“A Blown Chevy Toy,” July ’94
You might ask yourself, why didn’t Michael Pazienza get a Chevy to begin with? Nevertheless, part of what makes Four Wheeler feature vehicles great isn’t the why but the why not. Michael took a brand-new Toyota 4x4, got rid of everything but the body and used a shortened 1972 Chevy Suburban chassis, Chevy 350ci engine, Dana 44 front/Dana 60, and 10-inch springs. Because why not?
“Breaking All the Rules,” July ’95
This 1983 Chevy K-30 was bought used to run a mud bog. Owner Steve Swarts built it in his garage, adding a 10-inch suspension lift and 39-inch Boggers. He then mated the setup to the Dana 60/GM 14-bolt combo.
"Adventurer," Dec. ’95
To answer rumors of a Ram-based SUV, Sheik Hamad Bin Hamdan Al-Nahyan, a royal family member in the United Arab Emirates, built a custom one—a 1995 3/4-ton V-10 4x4 Ram. A limo company did the doors and rear hatch assembly, which came from a Suburban. It maintained the stock 488ci engine, got a 3-inch lift in front, and sported a Dana 60 and Dana 80 in front and rear, respectively. On his desert adventures, Hamad “has a matching stakebed version of this truck always following him with four spares, welder, emergency equipment, and almost every spare part imaginable.”
“Black Beauty Revisited,” Mar. ’99
“Ever wonder what happens to the rigs that make the cover of Four Wheeler?” This was one of our few redos of a popular rig, and spoiler alert: The original Feb. ’76 cover star became a family heirloom.
“Crawling Cummins,” Apr. ’99
Owner Mark Kincart did Hummer buildups for a living, so it was interesting to see how that translated to the buildup of his 1998 Dodge 2500. For example, the custom bobbed-corner bed, long-travel suspension, and leaves sans overload springs, which were removed for “lighter weight and greater articulation.”
“Cyber Swap,” Apr. ’00
We got into the sci-fi of Kyle Allison’s build of a 1994 Chevy K1500 Z/71. He worked with CAD (computer aided design) programs for the truck’s stock IFS in order to design a solid-axle leaf-spring suspension, “instead of finding used parts in junkyards that might work but compromise strength.” Kyle designed this setup—Dana 60, 8-inch springs, rear custom mounts, 5 1/2-inch packs, and 44-inch Boggers—to fit “completely from scratch.”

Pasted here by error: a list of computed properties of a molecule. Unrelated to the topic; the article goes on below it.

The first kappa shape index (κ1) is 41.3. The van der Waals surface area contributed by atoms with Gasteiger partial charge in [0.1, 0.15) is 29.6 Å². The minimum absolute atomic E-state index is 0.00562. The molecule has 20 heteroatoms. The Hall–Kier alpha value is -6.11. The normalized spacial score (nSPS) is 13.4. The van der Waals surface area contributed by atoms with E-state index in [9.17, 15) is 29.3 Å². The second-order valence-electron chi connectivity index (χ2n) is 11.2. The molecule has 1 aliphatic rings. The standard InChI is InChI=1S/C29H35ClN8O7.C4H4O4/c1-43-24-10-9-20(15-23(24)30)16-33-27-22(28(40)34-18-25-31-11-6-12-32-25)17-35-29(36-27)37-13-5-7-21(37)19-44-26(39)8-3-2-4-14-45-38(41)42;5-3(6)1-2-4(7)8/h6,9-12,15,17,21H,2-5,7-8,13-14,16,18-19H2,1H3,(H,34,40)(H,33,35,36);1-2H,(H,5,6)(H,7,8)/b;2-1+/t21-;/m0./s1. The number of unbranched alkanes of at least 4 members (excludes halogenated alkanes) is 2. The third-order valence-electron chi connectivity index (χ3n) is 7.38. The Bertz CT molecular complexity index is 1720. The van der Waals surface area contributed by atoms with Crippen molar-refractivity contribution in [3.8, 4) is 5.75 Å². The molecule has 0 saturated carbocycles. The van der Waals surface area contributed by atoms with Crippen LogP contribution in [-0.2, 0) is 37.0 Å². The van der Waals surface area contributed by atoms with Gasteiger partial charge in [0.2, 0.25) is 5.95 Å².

“Art Attack,” Aug. ’00
This one-of-a-kind creation caused quite a commotion back in the day. Kendall Banton’s 1957 was a V-8 Deluxe Cab longbed, yet he tweaked the cab until it was 12 inches longer than stock, when then shortened the bed. The Chevy 350ci V-8 made 300-plus horses and was hooked to a 700-R4 and 1984 Chevy NP208, and Kendall also added a 2-inch body lift and 2-inch add-a-leaves. We said then, “Creativity and vision have transformed this vintage rig into a unique four-wheeler,” and we still say it now.
“Real Truck Challenge 2003,” Mar. ’04
This event pretty much came and went. It was an alternative to Top Truck Challenge and a competition for “real” trucks. Our first-ever winner was Kevin Walden with his Scout 800 that sported (among other what-made-a-winner items) 2 1/2-ton axles and 44-inch Boggers.
“Desert Storm Veteran Turned RV,” May ’05